Today, Camron wouldn’t buy me a frozen yogurt if I asked. Once, he pointed to my thighs and my growing double chin and said, “Goofy fact: fear of an empty glass is called cenosillicaphobia. Maybe that’s what you have. And the glasses are martini and highball.”

Yeah, I’ve changed, too. My wide smile is now tight and weary. My boobs have become a bosom. My calves have become cows and are as hairy as a yeti’s. And according to Camron, I have a fear of empty cocktail glasses.

We can’t blame kids—we don’t have any, not that we haven’t tried.

We can’t blame pets—Norm, our chocolate Lab, died two weeks ago from cancer.

We can blame…money, success, the hustle, too many rib eyes, too much bourbon. We can blame social media, well-placed calluses, skipping Zumba, a baker named Sienna who first met my husband the day she pitched him a baking video game app titled Cupcake Chaos!

Right now, a bag of Sienna’s baked goods—toffee brittle cookies—sits in my car’s middle console, and a chilled bottled water sits in the cup holder.

Fact: Sienna’s cookies are the bomb.

Fact: Sienna’s cookies will make you wanna slap yo mama.

Fact: Sienna’s cookies are to die for.

Inescapable fact: Sienna’s cookies provoke violence.

breakdown in the right lane, illustration
Victor Juhasz

A white Lexus in the left lane tries to wedge into the right lane and in front of my car.

“To go where?” I ask, incredulous. “We’re stopped.”

“Nope.” Camron closes the gap between my Bimmer’s front bumper and the rear bumper of the Toyota Corolla in front of us.

The bitch in the Lexus sees Camron’s commitment to block her and decides to wait and wedge between our rear bumper and the old Benz behind us.

I laugh—at least we’re still compatible in this.

Camron winks at me. “We’ll get there. You know me: I never give up. And we’re celebrating, right? Your suspension ends tomorrow. Date night for the win.” He leans over and kisses me. “Truth: Anaya Frost still rocks my boat.”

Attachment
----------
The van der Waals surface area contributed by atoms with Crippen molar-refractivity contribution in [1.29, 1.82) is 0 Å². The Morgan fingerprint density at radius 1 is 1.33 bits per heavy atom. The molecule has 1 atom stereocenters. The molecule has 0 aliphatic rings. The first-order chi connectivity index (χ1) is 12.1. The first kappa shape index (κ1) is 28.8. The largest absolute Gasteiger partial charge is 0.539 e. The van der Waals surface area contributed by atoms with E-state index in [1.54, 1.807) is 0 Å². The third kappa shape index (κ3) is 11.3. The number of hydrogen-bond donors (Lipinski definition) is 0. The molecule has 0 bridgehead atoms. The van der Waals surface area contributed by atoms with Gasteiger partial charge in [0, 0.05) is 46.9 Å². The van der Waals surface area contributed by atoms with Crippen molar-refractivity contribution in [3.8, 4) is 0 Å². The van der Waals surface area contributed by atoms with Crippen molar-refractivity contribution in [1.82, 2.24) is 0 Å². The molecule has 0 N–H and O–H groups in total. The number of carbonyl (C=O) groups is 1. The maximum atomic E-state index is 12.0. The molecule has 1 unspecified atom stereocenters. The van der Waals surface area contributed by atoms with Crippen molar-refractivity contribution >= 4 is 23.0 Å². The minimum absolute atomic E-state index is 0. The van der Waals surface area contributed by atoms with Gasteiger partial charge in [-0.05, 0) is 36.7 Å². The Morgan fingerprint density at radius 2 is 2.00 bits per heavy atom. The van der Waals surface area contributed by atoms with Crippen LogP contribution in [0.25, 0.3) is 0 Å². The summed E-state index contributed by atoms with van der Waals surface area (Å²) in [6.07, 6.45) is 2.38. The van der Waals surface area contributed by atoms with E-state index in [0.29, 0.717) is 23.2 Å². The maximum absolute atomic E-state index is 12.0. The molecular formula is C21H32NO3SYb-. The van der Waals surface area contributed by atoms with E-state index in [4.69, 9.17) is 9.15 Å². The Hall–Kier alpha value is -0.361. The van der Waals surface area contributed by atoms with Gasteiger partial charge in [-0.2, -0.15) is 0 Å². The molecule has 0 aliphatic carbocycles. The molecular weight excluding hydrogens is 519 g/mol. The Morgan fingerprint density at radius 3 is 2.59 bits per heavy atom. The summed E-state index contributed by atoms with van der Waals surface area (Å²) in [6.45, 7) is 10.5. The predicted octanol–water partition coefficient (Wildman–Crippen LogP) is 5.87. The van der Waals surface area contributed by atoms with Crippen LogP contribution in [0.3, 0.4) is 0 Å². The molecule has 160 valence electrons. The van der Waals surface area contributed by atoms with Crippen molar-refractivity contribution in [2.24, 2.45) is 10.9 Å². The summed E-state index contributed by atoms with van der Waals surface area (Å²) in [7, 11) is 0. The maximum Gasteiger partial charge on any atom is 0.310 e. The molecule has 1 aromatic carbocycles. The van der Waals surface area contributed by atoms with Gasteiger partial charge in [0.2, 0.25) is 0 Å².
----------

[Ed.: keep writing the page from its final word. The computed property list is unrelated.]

“Truth,” I say. “Camron Frost is the most beautiful man in the world.”

“I call bullshit,” he says, eyebrow cocked.

“Siri,” I say, “is it true—?”

Camron kisses me before I can complete my query. I place my hand on his cheek, lean closer to him, and hold up my phone. “Smile.”

He smiles.

I smile.


Such a happy couple—the picture says so.

A year ago, I flew back from Chicago after my publisher’s annual retreat. After landing at LAX, I grabbed my luggage from baggage carousel three and hustled out to United’s pickup area. There, I waited for Camron to arrive…and I kept waiting…

Airplane engines rumbled over me. The noise of people and cars and squeaky hydraulics of bus doors and the hot and humid air and the waiting and anxiety… I started to cry.

With trembling hands, I checked the text messages I’d sent earlier to Camron.

About to board honey
Awesome babe
Plane lands at 6:37 pm
Sorry I know that time sucks
No prob
I’ll be there

I called Camron. “Where are you? Are you close?”

Camron said, “Huh? Shit. You’re flying home tonight? I’m in the Valley for a meeting.”

I caught a taxi home that night, and my heart teetered on the edge of something… final. I liked the quiet of the cab, the lack of conversation between me and the driver. Hasan, the cabbie, didn’t complain as we waited in the drive-through lane at In-N-Out. For his patience, I gifted him a Double-Double and a Neapolitan shake.

Since then, Camron has stopped picking me up from the airport.

Since then, he no longer checks to see if my food orders are correct.

Oh, no, they put mayo on your burger? I specifically said no mayo.

Oh, no, they put guacamole in your burrito? I specifically said no guac.

Oh, no, they forgot to put your fries/biscuit/wings in the bag?

Fuck Anaya and her plain-ass, dry-ass food—he said that once to someone on the phone. Probably Sienna.

I no longer rushed home, and I took freeways every chance I got.

The 405 for people-watching.

The 10 for the sunset.

The 90 to go nowhere fast.

Why reach an unhappy home and fucked-up food in 35 minutes when I could reach an unhappy home and starve in an hour ten?

Camron and I never meet for lunch anymore, either.

“So much traffic,” he’ll claim. “All that subway construction.”

“They closed two lanes,” he’ll say. “Crazy traffic.”